Growing older and “elder care” comes with many questions. What financial concerns do you have to take care of? What legal issues will you have to take care of? What can you do about health insurance? What about living and care options? We’ll discuss those questions here.
When you become a senior citizen, you’ll probably have less income if you’re no longer working. If you worked, you probably have money set aside in a 401(k) or pension funds from your employers. You may also be able to draw quite a bit for Social Security. Still, you may need to find ways to save money. Luckily, many businesses offer senior citizen discounts. They’re usually small but can add up quickly. Loved ones who need assisted living will have to figure out if they can afford it with their income.
As you get older, you may start thinking about different legal matters. You’ll want to draw up a will that spells out who receives what when you die. You also need to name someone to take care of your estate. This person will be responsible for making legal, medical and financial decisions if you’re not able to, or if you have to be put in assisted living.
Another legal issue that may arise is whether your loved one is being discriminated against. The biggest issues that come up with seniors in this area are age discrimination in the workplace and elderly abuse by a caregiver. If you feel they are, you should consult an attorney.
When seniors quit working, they’ll lose their health insurance. If your loved one develops health issues as they get older, they’ll need health insurance. Most seniors qualify for this when they turn 65. They can start applying for Medicare three months before their 65th birthday. They have seven months, including the month of their birthday, to apply. So, if their birthday is in April, they can start enrolling in February, and they’d have until August. Seniors who enroll after the enrollment period are subject to a penalty.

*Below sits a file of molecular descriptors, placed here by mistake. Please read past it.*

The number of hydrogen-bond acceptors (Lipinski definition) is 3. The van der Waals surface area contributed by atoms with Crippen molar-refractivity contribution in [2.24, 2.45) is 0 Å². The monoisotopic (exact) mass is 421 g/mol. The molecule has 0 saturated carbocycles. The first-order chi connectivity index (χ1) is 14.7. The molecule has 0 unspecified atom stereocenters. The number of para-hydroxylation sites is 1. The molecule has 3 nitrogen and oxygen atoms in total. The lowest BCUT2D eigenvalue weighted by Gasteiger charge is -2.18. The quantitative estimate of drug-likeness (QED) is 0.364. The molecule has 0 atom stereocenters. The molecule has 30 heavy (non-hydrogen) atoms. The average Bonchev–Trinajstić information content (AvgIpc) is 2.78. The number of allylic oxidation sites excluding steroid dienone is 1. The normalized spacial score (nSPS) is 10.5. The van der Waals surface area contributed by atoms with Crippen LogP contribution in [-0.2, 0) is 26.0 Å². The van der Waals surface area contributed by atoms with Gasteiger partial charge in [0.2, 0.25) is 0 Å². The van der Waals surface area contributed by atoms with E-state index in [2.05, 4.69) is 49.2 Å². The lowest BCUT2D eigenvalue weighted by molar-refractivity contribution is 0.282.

Living and Care
Senior citizens have three main options when it comes to living:
- Live at home, whether they live by themselves or with a caregiver
- Live in a senior living apartment
- Live in assisted living.
The first option is the best one for seniors who can take care of themselves. They can live on their own and take care of all their needs. Some seniors may have a caregiver who lives with them, whether it’s a relative or live-in nurse. If they can’t or don’t want to live alone, they can move into a senior living apartment in a retirement community. These communities can be very diverse, depending on the senior’s needs or hobbies. Finally, if they have health issues that require frequent care, they may need assisted living.
These are just some issues that may come up when a loved one becomes a senior citizen. If you think your loved one may need assisted living, you’ll need to determine if they have enough funds to pay for the care, and what legal issues may arise when they’re put in assisted living.